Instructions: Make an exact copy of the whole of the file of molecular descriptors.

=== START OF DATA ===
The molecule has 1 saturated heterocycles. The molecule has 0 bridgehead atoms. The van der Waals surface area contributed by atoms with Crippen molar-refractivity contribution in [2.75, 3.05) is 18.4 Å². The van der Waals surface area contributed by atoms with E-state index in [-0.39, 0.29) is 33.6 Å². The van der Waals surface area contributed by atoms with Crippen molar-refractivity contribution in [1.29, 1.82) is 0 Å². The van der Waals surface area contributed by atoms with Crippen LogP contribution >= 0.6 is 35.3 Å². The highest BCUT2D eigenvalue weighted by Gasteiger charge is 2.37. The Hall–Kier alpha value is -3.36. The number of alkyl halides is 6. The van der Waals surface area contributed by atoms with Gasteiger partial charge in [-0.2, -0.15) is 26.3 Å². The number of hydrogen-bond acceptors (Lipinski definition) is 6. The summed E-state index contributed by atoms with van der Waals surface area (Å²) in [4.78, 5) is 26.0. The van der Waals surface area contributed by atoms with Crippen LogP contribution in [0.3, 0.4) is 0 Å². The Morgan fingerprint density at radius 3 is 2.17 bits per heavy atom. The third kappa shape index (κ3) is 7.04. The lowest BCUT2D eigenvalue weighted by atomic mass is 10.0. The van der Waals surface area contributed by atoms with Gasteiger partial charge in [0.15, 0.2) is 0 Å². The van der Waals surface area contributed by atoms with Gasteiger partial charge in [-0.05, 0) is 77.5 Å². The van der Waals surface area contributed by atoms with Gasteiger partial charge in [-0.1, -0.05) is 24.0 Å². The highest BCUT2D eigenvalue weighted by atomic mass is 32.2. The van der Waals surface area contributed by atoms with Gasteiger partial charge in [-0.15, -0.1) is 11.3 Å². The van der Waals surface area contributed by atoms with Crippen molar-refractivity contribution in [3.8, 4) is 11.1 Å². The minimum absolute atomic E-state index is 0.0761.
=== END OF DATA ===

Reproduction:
The molecule has 1 saturated heterocycles. The molecule has 0 bridgehead atoms. The van der Waals surface area contributed by atoms with Crippen molar-refractivity contribution in [2.75, 3.05) is 18.4 Å². The van der Waals surface area contributed by atoms with E-state index in [-0.39, 0.29) is 33.6 Å². The van der Waals surface area contributed by atoms with Crippen molar-refractivity contribution in [1.29, 1.82) is 0 Å². The van der Waals surface area contributed by atoms with Crippen LogP contribution >= 0.6 is 35.3 Å². The highest BCUT2D eigenvalue weighted by Gasteiger charge is 2.37. The Hall–Kier alpha value is -3.36. The number of alkyl halides is 6. The van der Waals surface area contributed by atoms with Gasteiger partial charge in [-0.2, -0.15) is 26.3 Å². The number of hydrogen-bond acceptors (Lipinski definition) is 6. The summed E-state index contributed by atoms with van der Waals surface area (Å²) in [4.78, 5) is 26.0. The van der Waals surface area contributed by atoms with Crippen LogP contribution in [0.3, 0.4) is 0 Å². The Morgan fingerprint density at radius 3 is 2.17 bits per heavy atom. The third kappa shape index (κ3) is 7.04. The lowest BCUT2D eigenvalue weighted by atomic mass is 10.0. The van der Waals surface area contributed by atoms with Gasteiger partial charge in [0.15, 0.2) is 0 Å². The van der Waals surface area contributed by atoms with Gasteiger partial charge in [-0.05, 0) is 77.5 Å². The van der Waals surface area contributed by atoms with Gasteiger partial charge in [-0.1, -0.05) is 24.0 Å². The highest BCUT2D eigenvalue weighted by atomic mass is 32.2. The van der Waals surface area contributed by atoms with Gasteiger partial charge in [-0.15, -0.1) is 11.3 Å². The van der Waals surface area contributed by atoms with Crippen molar-refractivity contribution in [3.8, 4) is 11.1 Å². The minimum absolute atomic E-state index is 0.0761.